PRB: There is a memorable passage early in the book that describes an episode that took place during John Glenn's orbit of the earth. Can you explain this episode and its relation to wonder?
CH: There was a moment during Glenn’s five hour flight three times around the world in February 1962 when his tiny spacecraft was surrounded by thousands of brilliant points of light. Glenn, a devoutly religious man, thought they might be heavenly sign. It turned out that the golden spheres were frozen droplets of liquid voided from his own craft and indeed, from Colonel Glenn himself.
I chose this for several reasons. One was that — as I have already hinted — wonder is often not too far from bathos and humour. The space race was a pissing contest between the Americans and the Soviets as well as a journey into the technological sublime. I wanted to avoid earnest, heavy-handed seriousness, which could be a risk in a book like this, but at the same time I didn’t want to detract from the wondrous reality of what that flight must have been like, and I hope something of that is conveyed in the rest of my retelling. To be clear, I do not disrespect Glenn’s faith, even if he was mistaken as to the source of the wonder on this occasion. My account comes at the beginning of a chapter about light and sight, which are often the first and (we tend to think) most accessible portals for wonder, and one of the things I hope to bring to mind is the intimate relation between science and technology on the one hand, and our vision and experience on the other.
PRB: The book spans immense fields of knowledge, from the development of the human fetus to the death of black holes and, ultimately, the universe. How did you maintain your own sense of wonder while researching this project?
CH: There were times when I ran out of steam, but I really enjoy learning and this almost always gave me energy and determination to keep going. It’s such a pleasure to explore things that you had hardly thought about before, and to think about how they might relate to your own life and the lives of others. So that was the carrot. The stick was that I had signed a contract with the publisher and I would have had to give the money back if I hadn’t finished the book.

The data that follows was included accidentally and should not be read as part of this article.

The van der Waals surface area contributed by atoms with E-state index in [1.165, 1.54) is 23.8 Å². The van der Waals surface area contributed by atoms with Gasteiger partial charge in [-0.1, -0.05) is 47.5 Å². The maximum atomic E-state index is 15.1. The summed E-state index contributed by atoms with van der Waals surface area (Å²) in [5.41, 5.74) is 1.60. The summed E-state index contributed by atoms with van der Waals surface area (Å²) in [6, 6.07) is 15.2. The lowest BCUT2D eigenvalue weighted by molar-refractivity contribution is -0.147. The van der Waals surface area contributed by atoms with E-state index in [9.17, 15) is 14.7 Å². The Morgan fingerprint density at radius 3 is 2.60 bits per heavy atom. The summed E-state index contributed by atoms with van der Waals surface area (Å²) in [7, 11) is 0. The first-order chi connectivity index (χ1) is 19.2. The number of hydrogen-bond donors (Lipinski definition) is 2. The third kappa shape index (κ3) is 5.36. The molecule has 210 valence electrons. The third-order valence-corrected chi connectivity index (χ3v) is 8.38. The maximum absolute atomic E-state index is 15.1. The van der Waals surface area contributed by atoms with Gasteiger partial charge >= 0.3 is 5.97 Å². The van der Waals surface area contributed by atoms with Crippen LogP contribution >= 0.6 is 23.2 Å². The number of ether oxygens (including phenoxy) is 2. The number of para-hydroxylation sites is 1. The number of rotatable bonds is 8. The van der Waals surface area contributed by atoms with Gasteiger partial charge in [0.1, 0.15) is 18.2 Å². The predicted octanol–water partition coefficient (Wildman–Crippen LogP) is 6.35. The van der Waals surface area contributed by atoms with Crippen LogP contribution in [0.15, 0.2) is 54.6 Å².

PRB: You quote a passage from Ramón y Cajal on the salutary benefits of direct observation. How might one turn from your book to the physical world to experience wonder firsthand?
CH: Ah, yes, this is when Ramón y Cajal — who was one of the great pioneers in the study of the brain around the turn of the 20th century — is remembering his time as a medical student and seeing through a microscope individual blood cells circulating through a vein or artery and watching how they get squeezed as they pass through the narrow capillaries but spring back into shape afterwards. ‘The direct observation of phenomena has an indescribably disturbing and leavening effect on our mental inertia,’ he writes; ’a certain exciting and revitalizing quality altogether absent, or barely perceptible, in even the most faithful copies and descriptions of reality.’ For me, the take away is: get away from the computer screen and be out there in the real world.
I recently went to hear Jaron Lanier, a founding father of Virtual Reality, talk about his new book, Dawn of the New Everything. He suggested that the big question is, can we make digital art so beautiful that it seduces Man away from mass suicide? I think I can see where he’s coming from, but I don’t think that any experience mediated through technology, however extraordinary, can ever be sufficient for us to truly thrive. It may, at its best, be helpful, even very helpful, but it can never be enough. To really live, we need the obduracy, strangeness and otherness of what is unscripted and bigger than our imaginations. Perhaps saying this casts me as some kind of Luddite.
Many of the things I think are most conducive to experiencing wonder firsthand are activities that involve not just the brain, eyes and ears but the rest of the body too. Every person is different, but among the activities that work for me is to walk or run through open spaces where there are few people and where the land and the non-human is more alive to itself. Here, it can be easier to apprehend some of what is on the periphery of normal conscious thought. I also find that active participation in some form of music making with others is one of the best ways to access wonder. Both of these can be almost free — which is handy if, like me, you have a very small budget.
A New Map of Wonders is a crammed with facts, and I hope it gives a sense of joy in discovery, and that it is accessible to readers wherever they start from. It says that knowledge is good, a gateway to wonder. But there is a sense in which knowledge is a koan. The real point is attention. The issue, as the poet W. S. Merwin puts it, is not ultimately understanding (or not only that), but our life, our one and only life.
Caspar Henderson is a writer and journalist living in Oxford, England. He was educated at Westminster School and Corpus Christi College, Cambridge.